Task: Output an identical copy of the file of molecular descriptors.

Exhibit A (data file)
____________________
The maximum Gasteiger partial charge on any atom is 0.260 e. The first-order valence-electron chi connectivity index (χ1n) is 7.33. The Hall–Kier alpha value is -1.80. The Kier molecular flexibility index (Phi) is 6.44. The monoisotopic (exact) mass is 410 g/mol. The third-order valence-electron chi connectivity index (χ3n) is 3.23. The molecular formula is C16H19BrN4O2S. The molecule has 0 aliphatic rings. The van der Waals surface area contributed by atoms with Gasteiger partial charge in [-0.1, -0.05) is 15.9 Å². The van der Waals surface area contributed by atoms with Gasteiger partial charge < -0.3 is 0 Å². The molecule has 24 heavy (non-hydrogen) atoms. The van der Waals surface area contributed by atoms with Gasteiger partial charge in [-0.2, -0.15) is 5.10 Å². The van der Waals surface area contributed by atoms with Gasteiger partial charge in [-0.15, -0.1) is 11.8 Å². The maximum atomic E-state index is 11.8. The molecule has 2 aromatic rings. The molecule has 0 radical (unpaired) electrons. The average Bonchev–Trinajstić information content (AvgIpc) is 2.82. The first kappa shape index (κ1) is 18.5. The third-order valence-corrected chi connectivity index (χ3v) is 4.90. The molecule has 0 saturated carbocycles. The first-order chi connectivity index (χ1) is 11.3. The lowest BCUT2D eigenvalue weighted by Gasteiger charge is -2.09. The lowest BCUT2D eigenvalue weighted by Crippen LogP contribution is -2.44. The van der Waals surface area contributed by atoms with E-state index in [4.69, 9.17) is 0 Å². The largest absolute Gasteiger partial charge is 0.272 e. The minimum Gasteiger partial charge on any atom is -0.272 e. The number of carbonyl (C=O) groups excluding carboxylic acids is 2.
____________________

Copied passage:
The maximum Gasteiger partial charge on any atom is 0.260 e. The first-order valence-electron chi connectivity index (χ1n) is 7.33. The Hall–Kier alpha value is -1.80. The Kier molecular flexibility index (Phi) is 6.44. The monoisotopic (exact) mass is 410 g/mol. The third-order valence-electron chi connectivity index (χ3n) is 3.23. The molecular formula is C16H19BrN4O2S. The molecule has 0 aliphatic rings. The van der Waals surface area contributed by atoms with Gasteiger partial charge in [-0.1, -0.05) is 15.9 Å². The van der Waals surface area contributed by atoms with Gasteiger partial charge < -0.3 is 0 Å². The molecule has 24 heavy (non-hydrogen) atoms. The van der Waals surface area contributed by atoms with Gasteiger partial charge in [-0.2, -0.15) is 5.10 Å². The van der Waals surface area contributed by atoms with Gasteiger partial charge in [-0.15, -0.1) is 11.8 Å². The maximum atomic E-state index is 11.8. The molecule has 2 aromatic rings. The molecule has 0 radical (unpaired) electrons. The average Bonchev–Trinajstić information content (AvgIpc) is 2.82. The first kappa shape index (κ1) is 18.5. The third-order valence-corrected chi connectivity index (χ3v) is 4.90. The molecule has 0 saturated carbocycles. The first-order chi connectivity index (χ1) is 11.3. The lowest BCUT2D eigenvalue weighted by Gasteiger charge is -2.09. The lowest BCUT2D eigenvalue weighted by Crippen LogP contribution is -2.44. The van der Waals surface area contributed by atoms with E-state index in [4.69, 9.17) is 0 Å². The largest absolute Gasteiger partial charge is 0.272 e. The minimum Gasteiger partial charge on any atom is -0.272 e. The number of carbonyl (C=O) groups excluding carboxylic acids is 2.